The Department ignores the voice of the people. The Technical Bulletin states clearly that agencies should consider public outreach before widespread implementation. In this case, no effort whatsoever was made to notify or engage with the public before the installation, followed by stubborn disregard of petition after the fact.
The Department is blind to the well-being of non-motorist stakeholders. In fact, the safety of bicyclists and pedestrians is compromised by the installation of a centerline rumble strip on a narrow road. Vehicles shifting toward a narrow shoulder increase the risk of lethal contact with bicyclists and pedestrians. A rumble strip project does not qualify for federal funding under the Highway Safety Improvement Program if it adversely affects the safety of pedestrians and bicyclists (23 USC 148), and this law should be enforced. The Department asserts, in this instance, that the shoulder is three feet wide and safe for cyclists, despite being sent photographs of measurements contradicting that claim.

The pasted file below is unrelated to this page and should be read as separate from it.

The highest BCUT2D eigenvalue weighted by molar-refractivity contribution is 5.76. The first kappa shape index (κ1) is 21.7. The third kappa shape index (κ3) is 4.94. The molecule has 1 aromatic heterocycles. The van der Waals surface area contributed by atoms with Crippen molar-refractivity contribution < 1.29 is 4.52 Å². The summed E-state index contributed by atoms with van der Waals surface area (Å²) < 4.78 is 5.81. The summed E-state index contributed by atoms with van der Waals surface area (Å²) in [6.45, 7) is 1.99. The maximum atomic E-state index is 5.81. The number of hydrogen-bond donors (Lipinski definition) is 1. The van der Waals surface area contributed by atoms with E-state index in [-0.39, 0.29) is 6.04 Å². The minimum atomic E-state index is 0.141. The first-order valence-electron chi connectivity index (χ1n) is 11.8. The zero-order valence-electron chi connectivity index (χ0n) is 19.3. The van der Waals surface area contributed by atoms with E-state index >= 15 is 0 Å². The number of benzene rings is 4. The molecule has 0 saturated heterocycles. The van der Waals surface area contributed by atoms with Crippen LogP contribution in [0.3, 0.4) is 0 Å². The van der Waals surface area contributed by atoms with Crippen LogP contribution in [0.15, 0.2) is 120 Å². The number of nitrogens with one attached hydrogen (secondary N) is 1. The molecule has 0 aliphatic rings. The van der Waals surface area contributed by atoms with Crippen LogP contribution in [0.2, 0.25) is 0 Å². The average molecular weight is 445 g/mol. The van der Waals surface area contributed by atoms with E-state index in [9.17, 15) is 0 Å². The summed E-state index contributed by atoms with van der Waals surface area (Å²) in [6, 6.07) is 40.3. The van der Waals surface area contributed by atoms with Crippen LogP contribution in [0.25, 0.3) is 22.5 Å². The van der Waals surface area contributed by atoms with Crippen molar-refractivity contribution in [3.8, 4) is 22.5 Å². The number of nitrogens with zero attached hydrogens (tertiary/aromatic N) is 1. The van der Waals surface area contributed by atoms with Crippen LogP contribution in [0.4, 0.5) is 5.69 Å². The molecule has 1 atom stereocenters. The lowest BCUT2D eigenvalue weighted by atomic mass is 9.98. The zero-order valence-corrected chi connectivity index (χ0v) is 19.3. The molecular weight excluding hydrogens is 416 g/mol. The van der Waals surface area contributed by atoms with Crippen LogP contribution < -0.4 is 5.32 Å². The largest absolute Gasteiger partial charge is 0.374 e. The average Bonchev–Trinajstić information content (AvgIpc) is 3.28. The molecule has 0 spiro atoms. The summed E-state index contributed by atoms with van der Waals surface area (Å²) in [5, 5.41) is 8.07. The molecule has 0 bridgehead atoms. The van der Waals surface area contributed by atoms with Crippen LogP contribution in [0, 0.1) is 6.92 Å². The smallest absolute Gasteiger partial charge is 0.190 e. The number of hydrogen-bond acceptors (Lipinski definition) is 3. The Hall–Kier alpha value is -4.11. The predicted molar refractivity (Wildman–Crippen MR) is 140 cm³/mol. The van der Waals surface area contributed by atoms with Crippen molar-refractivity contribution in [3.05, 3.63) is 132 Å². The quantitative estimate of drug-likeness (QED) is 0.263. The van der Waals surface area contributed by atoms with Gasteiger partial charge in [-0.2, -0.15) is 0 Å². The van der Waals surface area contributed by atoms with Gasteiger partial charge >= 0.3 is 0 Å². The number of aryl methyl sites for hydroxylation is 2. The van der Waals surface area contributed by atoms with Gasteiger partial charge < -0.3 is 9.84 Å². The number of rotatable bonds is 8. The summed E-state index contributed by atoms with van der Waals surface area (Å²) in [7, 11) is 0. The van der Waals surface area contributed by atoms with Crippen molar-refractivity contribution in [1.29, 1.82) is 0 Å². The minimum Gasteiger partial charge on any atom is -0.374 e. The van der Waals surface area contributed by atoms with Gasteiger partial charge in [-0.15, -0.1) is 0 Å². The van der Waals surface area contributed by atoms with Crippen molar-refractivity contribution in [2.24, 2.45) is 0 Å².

The FHA Technical Bulletin clearly states that agencies should “(i) Consider accommodation of all road users and the potential adverse side effects mentioned in this advisory, (ii) Collaborate with stakeholders, and (iii) Modify the design and application of rumbles to the extent the agency considers appropriate to meet the safety goal.” In its quest for federal cash, all of this advice was utterly disregarded by the New Jersey Department of Transportation.
The New Jersey Department of Transportation should be fully accountable to its stakeholders. In the case of all improvements, it must follow the guidelines of the Federal Highway Administration, whose dollars it is so eagerly spending. It must follow the law of the land, including its obligations to other state agencies, such as the Delaware & Raritan Canal Commission. Expedience must never trump the obligation of government to answer to the people.